RA rejects Belco rate increase proposal but bills still set to rise
The Regulatory Authority has urged people not to “panic” about escalating energy prices as the watchdog said it had slapped down a price increase sought by Belco.
RA chief executive Denton Williams called for people to ease down on power consumption to lessen the use of oil.
He said the RA had cut Belco’s demand for a 16 per cent increase in parts of its bills – the base rates request, which excludes fuel - by just over half.
Mr Williams said the RA had saved customers $28 million because of its intervention.
He told The Royal Gazette: “This year Belco submitted their rate case, we reviewed it and saw they were requesting a 16 per cent increase in costs.
“And we disagreed with their recommendation, and we allowed 7.5 per cent. And, of that 7.5 per cent, 4.5 per cent was a portion of the deferral from the previous year, during the height of the Covid lockdown.
“By denying it and allowing 7.5 per cent, which we thought was a reasonable balance, even though we thought it was high, it’s a reasonable balance between their needs and what the public can bear.”
Mr Williams said the RA was trying to help consumers as much as possible, but urged the public to take matters into their own hands.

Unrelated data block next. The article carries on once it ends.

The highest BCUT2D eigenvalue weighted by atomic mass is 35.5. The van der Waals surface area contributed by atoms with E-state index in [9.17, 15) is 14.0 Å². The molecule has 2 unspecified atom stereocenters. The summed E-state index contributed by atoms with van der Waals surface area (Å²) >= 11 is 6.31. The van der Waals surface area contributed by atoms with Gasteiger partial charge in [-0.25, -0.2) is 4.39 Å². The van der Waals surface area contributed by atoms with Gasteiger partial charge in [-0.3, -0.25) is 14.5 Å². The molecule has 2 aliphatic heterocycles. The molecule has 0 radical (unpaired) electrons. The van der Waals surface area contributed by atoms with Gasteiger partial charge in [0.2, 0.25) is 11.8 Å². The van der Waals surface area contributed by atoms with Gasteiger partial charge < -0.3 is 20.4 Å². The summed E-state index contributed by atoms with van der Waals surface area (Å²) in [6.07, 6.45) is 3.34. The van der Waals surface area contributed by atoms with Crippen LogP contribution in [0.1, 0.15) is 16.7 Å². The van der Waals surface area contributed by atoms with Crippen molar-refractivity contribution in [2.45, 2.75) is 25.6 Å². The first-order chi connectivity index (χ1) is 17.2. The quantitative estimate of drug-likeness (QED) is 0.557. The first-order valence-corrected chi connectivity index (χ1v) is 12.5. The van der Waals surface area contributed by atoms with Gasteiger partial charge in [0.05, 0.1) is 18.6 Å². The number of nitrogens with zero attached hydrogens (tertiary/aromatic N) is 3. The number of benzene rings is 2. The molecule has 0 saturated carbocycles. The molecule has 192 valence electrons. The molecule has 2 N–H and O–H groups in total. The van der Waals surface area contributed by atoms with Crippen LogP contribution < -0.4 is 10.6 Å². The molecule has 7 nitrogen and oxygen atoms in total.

He said: “We are working on their behalf to reduce costs as much as we can. People may need to try and conserve in the next three to six months just so that oil prices can settle down.
“There are some things that aren’t terrible painful that they can do.
“An example is water heaters, either put a timer on them, or you can manually do that … that will save a lot of energy.
“Make sure when you buy an appliance, you buy an efficient one.
“The RA has done a large amount of work in how to mitigate the cost. The next way is for customers to manage their use.
“I am confident that they would be able to offset the increase by conservation.
“I don’t think it’s laziness. We are used to having services available when we want them. We need to be a little bit more imaginative.
“Higher prices tend to stimulate action, and in this case the action might be to try to conserve a bit.”
Mr Williams said the war in Ukraine had already increased energy prices but the situation might not deteriorate further.
He said: “We have talked to other regulators. We get the sense that there is more production starting to come on line as a result of the higher prices. We do expect that the market is going to stabilise.
“I think the important takeaway is let’s not panic because then you will make rash decisions.
“Try and save some energy, maybe the air conditioning doesn’t need to be as cold. Don’t panic, but just try and be mindful and conserve energy. Lights out when you leave the room – little things like that.
“It’s not going to be an enduring problem but the world is still unstable at this point.
“We are thinking that the spike in the oil prices might be a short to medium-term issue, rather than a long-term issue.
“We have the challenge of the global oil prices, the crude oil prices, spiking pretty violently.”
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